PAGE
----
Predictors of clinically meaningful change in PDQ-39 in Parkinson's disease.Parkinsonism Relat Disord. 2018 11; 56:93-97.PR
To determine predictors of clinically meaningful change in Health-Related Quality of Life (HRQL) in patients with Parkinson's disease (PD).
There is limited literature on longitudinal predictors of change in HRQL in PD.
Data were collected from the National Parkinson Foundation Quality Improvement Initiative (NPF-QII) registry, a multicenter, longitudinal observational study. HRQL is measured by the Parkinson's Disease Questionnaire-39 (PDQ-39). We calculated the PDQ-39 change between every two consecutive visits and generated binary outcomes using the threshold for clinically meaningful change (previously determined to be 1.6). We used chi-squared tests for discrete and t-test for continuous variables for baseline characteristic comparison between patient groups of interest. Generalized linear mixed models with repeated measures were used for identifying the predictors of whether PDQ-39 outcomes worsen over time.
Of 8041 subjects enrolled, 5250 had at least one follow-up visit and were included in the analysis. Subjects were separated into two groups, "worse" and "not worse" based on PDQ-39 change >1.6 across consecutive visits. The "worse" group was more likely to be older (p = 0.001), to have motor fluctuations (p = 0.011), be on cognitive enhancers (p = 0.01), and to have more impaired immediate five-word recall (p = 0.04). The "non-worse" group was more likely to have rest tremor (p = 0.003), and to utilize social work/counseling (p = 0.046).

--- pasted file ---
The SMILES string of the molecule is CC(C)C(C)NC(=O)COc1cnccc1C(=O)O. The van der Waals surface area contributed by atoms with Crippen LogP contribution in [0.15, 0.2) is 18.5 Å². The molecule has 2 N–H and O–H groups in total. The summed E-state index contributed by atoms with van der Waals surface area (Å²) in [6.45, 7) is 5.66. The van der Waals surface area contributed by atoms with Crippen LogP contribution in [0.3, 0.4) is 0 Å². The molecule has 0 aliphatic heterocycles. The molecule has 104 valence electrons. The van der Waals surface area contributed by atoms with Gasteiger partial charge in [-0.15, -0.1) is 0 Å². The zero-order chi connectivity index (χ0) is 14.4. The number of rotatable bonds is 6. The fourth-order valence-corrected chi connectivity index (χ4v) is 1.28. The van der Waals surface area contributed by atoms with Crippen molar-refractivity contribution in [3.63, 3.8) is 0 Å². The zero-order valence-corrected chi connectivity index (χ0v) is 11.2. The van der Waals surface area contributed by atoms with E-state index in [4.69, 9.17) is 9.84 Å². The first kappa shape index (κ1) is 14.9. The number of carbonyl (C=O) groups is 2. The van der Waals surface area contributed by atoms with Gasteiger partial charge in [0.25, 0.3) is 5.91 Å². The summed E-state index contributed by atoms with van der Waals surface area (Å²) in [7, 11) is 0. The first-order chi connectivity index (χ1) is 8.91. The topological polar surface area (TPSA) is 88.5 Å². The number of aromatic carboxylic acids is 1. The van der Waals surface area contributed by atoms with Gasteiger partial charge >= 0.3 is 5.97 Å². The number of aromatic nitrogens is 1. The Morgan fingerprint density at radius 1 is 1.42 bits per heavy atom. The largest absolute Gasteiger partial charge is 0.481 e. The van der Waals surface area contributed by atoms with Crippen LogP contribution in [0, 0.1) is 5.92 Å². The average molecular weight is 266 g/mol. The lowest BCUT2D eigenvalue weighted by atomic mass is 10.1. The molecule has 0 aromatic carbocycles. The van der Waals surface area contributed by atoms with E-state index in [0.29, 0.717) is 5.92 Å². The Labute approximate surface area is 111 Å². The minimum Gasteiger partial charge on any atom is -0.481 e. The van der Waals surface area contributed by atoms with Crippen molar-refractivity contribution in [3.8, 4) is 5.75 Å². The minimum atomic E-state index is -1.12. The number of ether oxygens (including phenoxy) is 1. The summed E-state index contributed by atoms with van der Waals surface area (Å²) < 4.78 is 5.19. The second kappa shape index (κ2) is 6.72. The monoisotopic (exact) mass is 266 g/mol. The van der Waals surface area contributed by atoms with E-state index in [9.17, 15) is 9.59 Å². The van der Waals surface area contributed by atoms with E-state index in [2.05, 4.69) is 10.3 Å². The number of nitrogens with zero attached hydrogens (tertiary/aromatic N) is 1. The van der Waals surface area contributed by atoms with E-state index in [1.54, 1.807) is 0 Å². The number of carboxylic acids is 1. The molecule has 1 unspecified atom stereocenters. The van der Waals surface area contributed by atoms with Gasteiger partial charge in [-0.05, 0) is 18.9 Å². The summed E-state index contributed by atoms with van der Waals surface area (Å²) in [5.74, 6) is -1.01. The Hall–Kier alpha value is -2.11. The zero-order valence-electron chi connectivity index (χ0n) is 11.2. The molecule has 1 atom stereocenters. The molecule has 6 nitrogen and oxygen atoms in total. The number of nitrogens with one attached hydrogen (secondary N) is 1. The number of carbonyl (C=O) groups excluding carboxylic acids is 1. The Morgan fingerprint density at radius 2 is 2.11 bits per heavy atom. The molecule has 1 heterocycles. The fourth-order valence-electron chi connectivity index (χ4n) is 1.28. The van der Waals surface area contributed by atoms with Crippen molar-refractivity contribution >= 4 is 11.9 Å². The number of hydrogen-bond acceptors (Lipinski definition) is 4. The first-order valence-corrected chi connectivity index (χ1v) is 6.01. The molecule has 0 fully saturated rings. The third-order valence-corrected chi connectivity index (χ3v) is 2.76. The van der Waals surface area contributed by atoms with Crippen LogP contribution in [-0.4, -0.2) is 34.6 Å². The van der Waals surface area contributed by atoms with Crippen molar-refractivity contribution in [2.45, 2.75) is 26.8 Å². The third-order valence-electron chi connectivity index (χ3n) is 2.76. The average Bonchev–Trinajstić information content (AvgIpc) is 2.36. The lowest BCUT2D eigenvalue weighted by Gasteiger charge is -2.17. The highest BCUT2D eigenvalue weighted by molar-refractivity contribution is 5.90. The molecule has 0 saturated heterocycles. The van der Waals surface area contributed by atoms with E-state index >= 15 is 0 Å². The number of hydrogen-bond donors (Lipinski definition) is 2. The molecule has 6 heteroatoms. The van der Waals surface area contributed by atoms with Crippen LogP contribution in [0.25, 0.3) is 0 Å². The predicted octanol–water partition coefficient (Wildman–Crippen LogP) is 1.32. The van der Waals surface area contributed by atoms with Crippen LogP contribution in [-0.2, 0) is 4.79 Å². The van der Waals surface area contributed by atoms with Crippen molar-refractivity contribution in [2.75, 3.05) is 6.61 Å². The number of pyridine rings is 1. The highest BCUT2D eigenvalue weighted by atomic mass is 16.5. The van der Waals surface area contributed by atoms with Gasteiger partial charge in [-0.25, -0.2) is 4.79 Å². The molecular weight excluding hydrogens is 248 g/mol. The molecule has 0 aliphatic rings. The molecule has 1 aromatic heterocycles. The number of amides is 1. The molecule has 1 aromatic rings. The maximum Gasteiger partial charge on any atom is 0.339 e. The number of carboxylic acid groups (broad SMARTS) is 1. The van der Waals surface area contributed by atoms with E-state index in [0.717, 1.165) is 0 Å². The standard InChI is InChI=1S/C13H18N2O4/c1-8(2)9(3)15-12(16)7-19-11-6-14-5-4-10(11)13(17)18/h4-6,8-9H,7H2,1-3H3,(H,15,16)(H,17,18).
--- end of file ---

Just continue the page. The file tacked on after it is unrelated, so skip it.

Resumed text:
The majority of predictors of worsening of HRQL are baseline disease and demographic characteristics that are difficult to modify. The positive effect of social service/counseling is intriguing and important to further explore in controlled interventional studies.